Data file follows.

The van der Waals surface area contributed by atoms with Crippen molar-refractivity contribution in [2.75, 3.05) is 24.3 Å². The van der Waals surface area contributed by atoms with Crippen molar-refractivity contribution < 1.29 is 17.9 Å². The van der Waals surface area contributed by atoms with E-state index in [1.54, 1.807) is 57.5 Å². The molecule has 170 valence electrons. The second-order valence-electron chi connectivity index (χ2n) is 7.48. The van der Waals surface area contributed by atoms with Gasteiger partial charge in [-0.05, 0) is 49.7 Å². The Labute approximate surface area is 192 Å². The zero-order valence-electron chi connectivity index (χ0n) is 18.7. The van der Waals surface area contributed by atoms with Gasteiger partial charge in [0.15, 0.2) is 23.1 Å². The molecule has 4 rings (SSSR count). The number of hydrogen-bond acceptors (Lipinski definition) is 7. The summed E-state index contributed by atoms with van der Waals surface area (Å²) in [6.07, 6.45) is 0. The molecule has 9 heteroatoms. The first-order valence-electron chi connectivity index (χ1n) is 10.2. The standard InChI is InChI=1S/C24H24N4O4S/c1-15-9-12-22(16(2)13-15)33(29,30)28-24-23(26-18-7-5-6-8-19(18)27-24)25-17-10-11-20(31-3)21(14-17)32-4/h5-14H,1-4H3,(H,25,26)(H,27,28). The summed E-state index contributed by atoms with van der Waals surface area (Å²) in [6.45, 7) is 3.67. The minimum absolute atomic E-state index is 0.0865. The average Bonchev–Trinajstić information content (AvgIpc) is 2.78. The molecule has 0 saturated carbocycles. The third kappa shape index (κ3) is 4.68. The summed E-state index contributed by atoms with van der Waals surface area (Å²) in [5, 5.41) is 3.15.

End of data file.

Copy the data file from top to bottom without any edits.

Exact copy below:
The van der Waals surface area contributed by atoms with Crippen molar-refractivity contribution in [2.75, 3.05) is 24.3 Å². The van der Waals surface area contributed by atoms with Crippen molar-refractivity contribution < 1.29 is 17.9 Å². The van der Waals surface area contributed by atoms with E-state index in [1.54, 1.807) is 57.5 Å². The molecule has 170 valence electrons. The second-order valence-electron chi connectivity index (χ2n) is 7.48. The van der Waals surface area contributed by atoms with Gasteiger partial charge in [-0.05, 0) is 49.7 Å². The Labute approximate surface area is 192 Å². The zero-order valence-electron chi connectivity index (χ0n) is 18.7. The van der Waals surface area contributed by atoms with Gasteiger partial charge in [0.15, 0.2) is 23.1 Å². The molecule has 4 rings (SSSR count). The number of hydrogen-bond acceptors (Lipinski definition) is 7. The summed E-state index contributed by atoms with van der Waals surface area (Å²) in [6.07, 6.45) is 0. The molecule has 9 heteroatoms. The first-order valence-electron chi connectivity index (χ1n) is 10.2. The standard InChI is InChI=1S/C24H24N4O4S/c1-15-9-12-22(16(2)13-15)33(29,30)28-24-23(26-18-7-5-6-8-19(18)27-24)25-17-10-11-20(31-3)21(14-17)32-4/h5-14H,1-4H3,(H,25,26)(H,27,28). The summed E-state index contributed by atoms with van der Waals surface area (Å²) in [6.45, 7) is 3.67. The minimum absolute atomic E-state index is 0.0865. The average Bonchev–Trinajstić information content (AvgIpc) is 2.78. The molecule has 0 saturated carbocycles. The third kappa shape index (κ3) is 4.68. The summed E-state index contributed by atoms with van der Waals surface area (Å²) in [5, 5.41) is 3.15.